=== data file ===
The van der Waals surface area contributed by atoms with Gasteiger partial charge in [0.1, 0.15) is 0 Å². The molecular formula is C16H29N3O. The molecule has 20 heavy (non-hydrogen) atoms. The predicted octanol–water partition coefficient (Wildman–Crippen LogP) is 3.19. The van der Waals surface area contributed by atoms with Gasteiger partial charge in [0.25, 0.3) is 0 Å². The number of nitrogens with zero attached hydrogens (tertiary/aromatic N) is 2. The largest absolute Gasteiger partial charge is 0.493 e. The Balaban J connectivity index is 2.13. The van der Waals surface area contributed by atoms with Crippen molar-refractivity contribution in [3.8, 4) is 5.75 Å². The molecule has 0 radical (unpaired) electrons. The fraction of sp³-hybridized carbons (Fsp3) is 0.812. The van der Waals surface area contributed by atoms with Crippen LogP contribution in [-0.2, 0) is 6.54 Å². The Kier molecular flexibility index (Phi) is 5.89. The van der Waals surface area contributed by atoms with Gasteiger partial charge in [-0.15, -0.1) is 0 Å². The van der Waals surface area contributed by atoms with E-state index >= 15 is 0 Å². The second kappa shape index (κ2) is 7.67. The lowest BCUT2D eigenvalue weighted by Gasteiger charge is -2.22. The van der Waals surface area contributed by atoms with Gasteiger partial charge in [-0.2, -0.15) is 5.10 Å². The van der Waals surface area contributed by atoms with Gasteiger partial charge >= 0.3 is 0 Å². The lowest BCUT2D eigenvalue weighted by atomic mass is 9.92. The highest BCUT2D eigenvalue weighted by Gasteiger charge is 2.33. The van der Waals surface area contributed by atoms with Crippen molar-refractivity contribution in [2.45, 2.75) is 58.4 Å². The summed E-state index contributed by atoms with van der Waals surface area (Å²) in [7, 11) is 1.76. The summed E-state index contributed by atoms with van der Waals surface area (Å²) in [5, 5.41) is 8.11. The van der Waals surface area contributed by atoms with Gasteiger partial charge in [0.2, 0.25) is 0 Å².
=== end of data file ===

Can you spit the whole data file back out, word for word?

The van der Waals surface area contributed by atoms with Gasteiger partial charge in [0.1, 0.15) is 0 Å². The molecular formula is C16H29N3O. The molecule has 20 heavy (non-hydrogen) atoms. The predicted octanol–water partition coefficient (Wildman–Crippen LogP) is 3.19. The van der Waals surface area contributed by atoms with Gasteiger partial charge in [0.25, 0.3) is 0 Å². The number of nitrogens with zero attached hydrogens (tertiary/aromatic N) is 2. The largest absolute Gasteiger partial charge is 0.493 e. The Balaban J connectivity index is 2.13. The van der Waals surface area contributed by atoms with Crippen molar-refractivity contribution in [3.8, 4) is 5.75 Å². The molecule has 0 radical (unpaired) electrons. The fraction of sp³-hybridized carbons (Fsp3) is 0.812. The van der Waals surface area contributed by atoms with Crippen LogP contribution in [-0.2, 0) is 6.54 Å². The Kier molecular flexibility index (Phi) is 5.89. The van der Waals surface area contributed by atoms with Gasteiger partial charge in [-0.15, -0.1) is 0 Å². The van der Waals surface area contributed by atoms with E-state index >= 15 is 0 Å². The second kappa shape index (κ2) is 7.67. The lowest BCUT2D eigenvalue weighted by Gasteiger charge is -2.22. The van der Waals surface area contributed by atoms with Gasteiger partial charge in [-0.2, -0.15) is 5.10 Å². The van der Waals surface area contributed by atoms with Gasteiger partial charge >= 0.3 is 0 Å². The lowest BCUT2D eigenvalue weighted by atomic mass is 9.92. The highest BCUT2D eigenvalue weighted by Gasteiger charge is 2.33. The van der Waals surface area contributed by atoms with Crippen molar-refractivity contribution in [2.45, 2.75) is 58.4 Å². The summed E-state index contributed by atoms with van der Waals surface area (Å²) in [7, 11) is 1.76. The summed E-state index contributed by atoms with van der Waals surface area (Å²) in [5, 5.41) is 8.11. The van der Waals surface area contributed by atoms with Gasteiger partial charge in [0.2, 0.25) is 0 Å².